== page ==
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05-Jun-2020 19:31

Another example: Kumail’s older and more dutiful brother (Adeel Akhtar) wants to know — in a way that seems right and reasonable — when Kumail is going to follow his example as a devout son and white-collar success story who can make the family proud.All of the thoughtful characters missing from the last 10 comedies you’ve seen? And we haven’t even gotten to the love story, marked by Kumail’s dithering.She is eager to quash the idea that age kills passion or friskiness.'Luckily, Marty thinks I've still got a beautiful body, even though it is old, and every now and again I take all of my clothes off in front of him and shake my (breasts) at him, and he loves it,' Jones writes in her autobiography.She describes herself as a rebellious tomboy, 'wild, willful and independent,' who became obsessed with movies and their stars but intended to turn her love of animals into a career as a veterinarian. In 1953, on a post-high school graduation trip to New York with her parents, a friend introduced her to an agent who, immediately impressed, told her to attend an open audition with John Fearnley, the casting director for the songwriting team of Rodgers and Hammerstein.In fact, the writer’s most famous character, Rip Van Winkle, set off on his mysterious day trip not far from this spot. For a smart woman who decided not to go to college, her curiosity seems boundless. There’s also a quirkiness there that perhaps emphasizes a quirk or two within, like Seyfried’s penchant for taxidermy or her need to Face Time with her Australian shepherd, Finn, whenever they’re apart for any length of time. Whether it’s placebo or not, I don’t want to risk it. Knowing that a lot of my fears are not reality-based really helps.”In case it isn’t obvious, Seyfried doesn’t censor herself. The two met in 2015 and started dating earlier this year. “My favorite thing now is because of this [local place] Lekker.When you hear thunder in the distance, it’s hard not to think of it being, as Irving imagined, made by the ghosts of Henry Hudson and his loyal men, those poor lost souls playing ninepins in the mountains. Night Shyamalan would be comfortable here; it’s a landscape of supernatural legends. Like many actresses, she is that familiar combination of autodidact and blank slate. She acknowledges that they are “weird” (and most likely inherited: “You should see my dad’s”). Now that the pickle lady has (finally) departed, I ask Seyfried a little more about her life up here with Finn and her growing menagerie of animals, both living and stuffed. Of course it is fashionable, and downright offensive, to claim you have OCD when you’re just a little high-strung. She is perfectly fine displaying vulnerability, even as a digital recorder is running right next to her lunch plate. They have this deep-dish Dutch apple pie that I saw last year and thought, I’ve got to make that. I make the basic Epicurious pie shell, and then you dump it double-full of apples or peaches.That includes Cassidy's impressive endowment, Jones' own 'highly sexed' nature that made orgasms a breeze, their threesome with another woman ('yuck,' she says, when asked about the onetime experiment), Cassidy's pre-marital sexual encounter with Cole Porter that Jones says left her unfazed, and her apparent tolerance for his infidelities.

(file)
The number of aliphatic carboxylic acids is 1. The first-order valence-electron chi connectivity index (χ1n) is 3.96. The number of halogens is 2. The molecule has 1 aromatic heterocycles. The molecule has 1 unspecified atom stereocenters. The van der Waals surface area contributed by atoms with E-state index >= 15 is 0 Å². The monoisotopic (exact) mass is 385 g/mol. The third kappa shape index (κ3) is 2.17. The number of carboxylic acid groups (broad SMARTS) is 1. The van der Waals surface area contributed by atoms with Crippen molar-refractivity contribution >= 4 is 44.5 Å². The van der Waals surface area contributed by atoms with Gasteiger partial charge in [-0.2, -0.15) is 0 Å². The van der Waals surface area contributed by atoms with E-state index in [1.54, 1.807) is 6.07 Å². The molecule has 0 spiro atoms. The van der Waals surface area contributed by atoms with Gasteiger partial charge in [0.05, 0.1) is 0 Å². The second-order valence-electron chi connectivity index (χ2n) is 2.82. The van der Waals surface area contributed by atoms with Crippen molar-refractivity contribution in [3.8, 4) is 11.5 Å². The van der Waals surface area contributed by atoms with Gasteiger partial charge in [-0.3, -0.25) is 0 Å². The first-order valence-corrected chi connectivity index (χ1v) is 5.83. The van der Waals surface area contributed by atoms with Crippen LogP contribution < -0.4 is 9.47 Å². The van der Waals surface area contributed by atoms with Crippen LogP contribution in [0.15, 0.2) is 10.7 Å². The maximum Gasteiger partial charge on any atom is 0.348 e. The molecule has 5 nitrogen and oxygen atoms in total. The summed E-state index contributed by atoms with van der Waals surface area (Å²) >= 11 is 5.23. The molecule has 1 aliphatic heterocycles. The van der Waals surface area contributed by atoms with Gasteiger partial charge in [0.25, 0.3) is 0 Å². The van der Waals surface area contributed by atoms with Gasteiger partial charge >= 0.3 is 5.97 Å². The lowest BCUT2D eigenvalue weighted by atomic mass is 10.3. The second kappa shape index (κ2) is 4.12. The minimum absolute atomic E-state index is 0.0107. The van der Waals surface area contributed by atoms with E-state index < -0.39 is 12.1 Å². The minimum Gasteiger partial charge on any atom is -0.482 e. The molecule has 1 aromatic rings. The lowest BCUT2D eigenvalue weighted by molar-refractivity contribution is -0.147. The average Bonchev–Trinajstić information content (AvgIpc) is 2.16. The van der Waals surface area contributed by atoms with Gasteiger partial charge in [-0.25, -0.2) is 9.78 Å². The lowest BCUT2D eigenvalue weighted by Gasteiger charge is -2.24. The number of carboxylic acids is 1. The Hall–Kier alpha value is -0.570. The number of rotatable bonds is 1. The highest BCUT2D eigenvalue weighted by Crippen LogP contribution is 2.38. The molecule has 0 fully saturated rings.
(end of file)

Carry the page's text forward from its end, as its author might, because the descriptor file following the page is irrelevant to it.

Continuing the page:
The story is all over the place, and is way too messy to be anything but true.

On the pages there is recounting of her early life and dazzling career that included working with two musical theater masters, Richard Rodgers and Oscar Hammerstein, as well as many of Hollywood's top actors, including Marlon Brando, Jimmy Stewart and Richard Widmark.

But a substantial part of the book is spent on her troubled marriage to the late Jack Cassidy, the glossily handsome actor and singer whom she describes in a passage as her first lover and 'sexual Svengali,' and whose lessons she shares candidly.

It’s a warm, bighearted epic of assimilation, the latest iteration of a classic American story of immigrant striving — this time about a Pakistani American (Kumail Nanjiani) who feels what newly minted Americans have always felt: the pull of freedom and possibility, the thrill of being unbound by tradition.

In Nanjiani’s case, it means constructing a life (sometimes secretly) that’s in conflict with the wishes of his devout Muslim and aspirational parents (Anupam Kher, Zenobia Shroff).

The story is all over the place, and is way too messy to be anything but true.

On the pages there is recounting of her early life and dazzling career that included working with two musical theater masters, Richard Rodgers and Oscar Hammerstein, as well as many of Hollywood's top actors, including Marlon Brando, Jimmy Stewart and Richard Widmark.

But a substantial part of the book is spent on her troubled marriage to the late Jack Cassidy, the glossily handsome actor and singer whom she describes in a passage as her first lover and 'sexual Svengali,' and whose lessons she shares candidly.

It’s a warm, bighearted epic of assimilation, the latest iteration of a classic American story of immigrant striving — this time about a Pakistani American (Kumail Nanjiani) who feels what newly minted Americans have always felt: the pull of freedom and possibility, the thrill of being unbound by tradition.

In Nanjiani’s case, it means constructing a life (sometimes secretly) that’s in conflict with the wishes of his devout Muslim and aspirational parents (Anupam Kher, Zenobia Shroff).

Nanjiani wrote it with Gordon — now his wife — and made it with producer Judd Apatow, whose movies are known for being long and cluttered and discursive. Its wide embrace of subplots and characters is in tune with its big-tent themes. In a stock comedy they’d be stiff caricatures, punch lines crafted to reinforce the trite True Love formula and Old World/New World clichés.